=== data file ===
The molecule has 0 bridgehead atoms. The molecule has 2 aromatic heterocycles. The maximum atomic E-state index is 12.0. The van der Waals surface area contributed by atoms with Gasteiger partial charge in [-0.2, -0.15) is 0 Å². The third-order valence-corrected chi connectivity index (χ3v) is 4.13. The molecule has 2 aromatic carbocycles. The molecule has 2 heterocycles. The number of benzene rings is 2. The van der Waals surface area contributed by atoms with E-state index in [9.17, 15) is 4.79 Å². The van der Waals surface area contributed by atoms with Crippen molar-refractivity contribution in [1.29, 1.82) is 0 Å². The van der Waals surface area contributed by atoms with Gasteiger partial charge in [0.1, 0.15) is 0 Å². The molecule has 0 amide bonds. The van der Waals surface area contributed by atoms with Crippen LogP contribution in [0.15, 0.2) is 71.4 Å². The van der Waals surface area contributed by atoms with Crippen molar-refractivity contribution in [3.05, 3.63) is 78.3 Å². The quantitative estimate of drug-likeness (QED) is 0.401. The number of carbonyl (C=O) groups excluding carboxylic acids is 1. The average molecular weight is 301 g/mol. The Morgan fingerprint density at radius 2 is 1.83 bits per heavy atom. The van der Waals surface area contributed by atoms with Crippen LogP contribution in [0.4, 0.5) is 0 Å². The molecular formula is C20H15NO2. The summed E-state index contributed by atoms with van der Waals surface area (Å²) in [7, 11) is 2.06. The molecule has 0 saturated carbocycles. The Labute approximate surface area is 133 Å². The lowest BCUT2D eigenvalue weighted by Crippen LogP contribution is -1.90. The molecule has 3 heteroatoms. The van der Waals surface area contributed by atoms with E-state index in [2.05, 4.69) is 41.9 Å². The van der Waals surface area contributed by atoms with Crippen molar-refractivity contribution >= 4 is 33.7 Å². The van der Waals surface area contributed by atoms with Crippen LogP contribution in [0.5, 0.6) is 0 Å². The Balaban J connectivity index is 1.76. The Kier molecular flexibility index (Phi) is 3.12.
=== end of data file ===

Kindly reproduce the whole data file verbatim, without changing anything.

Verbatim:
The molecule has 0 bridgehead atoms. The molecule has 2 aromatic heterocycles. The maximum atomic E-state index is 12.0. The van der Waals surface area contributed by atoms with Gasteiger partial charge in [-0.2, -0.15) is 0 Å². The third-order valence-corrected chi connectivity index (χ3v) is 4.13. The molecule has 2 aromatic carbocycles. The molecule has 2 heterocycles. The number of benzene rings is 2. The van der Waals surface area contributed by atoms with E-state index in [9.17, 15) is 4.79 Å². The van der Waals surface area contributed by atoms with Crippen molar-refractivity contribution in [1.29, 1.82) is 0 Å². The van der Waals surface area contributed by atoms with Gasteiger partial charge in [0.1, 0.15) is 0 Å². The molecule has 0 amide bonds. The van der Waals surface area contributed by atoms with Crippen LogP contribution in [0.15, 0.2) is 71.4 Å². The van der Waals surface area contributed by atoms with Crippen molar-refractivity contribution in [3.05, 3.63) is 78.3 Å². The quantitative estimate of drug-likeness (QED) is 0.401. The number of carbonyl (C=O) groups excluding carboxylic acids is 1. The average molecular weight is 301 g/mol. The Morgan fingerprint density at radius 2 is 1.83 bits per heavy atom. The van der Waals surface area contributed by atoms with Crippen LogP contribution in [0.4, 0.5) is 0 Å². The molecular formula is C20H15NO2. The summed E-state index contributed by atoms with van der Waals surface area (Å²) in [7, 11) is 2.06. The molecule has 0 saturated carbocycles. The Labute approximate surface area is 133 Å². The lowest BCUT2D eigenvalue weighted by Crippen LogP contribution is -1.90. The molecule has 3 heteroatoms. The van der Waals surface area contributed by atoms with E-state index in [2.05, 4.69) is 41.9 Å². The van der Waals surface area contributed by atoms with Crippen molar-refractivity contribution >= 4 is 33.7 Å². The van der Waals surface area contributed by atoms with Crippen LogP contribution in [0.5, 0.6) is 0 Å². The Balaban J connectivity index is 1.76. The Kier molecular flexibility index (Phi) is 3.12.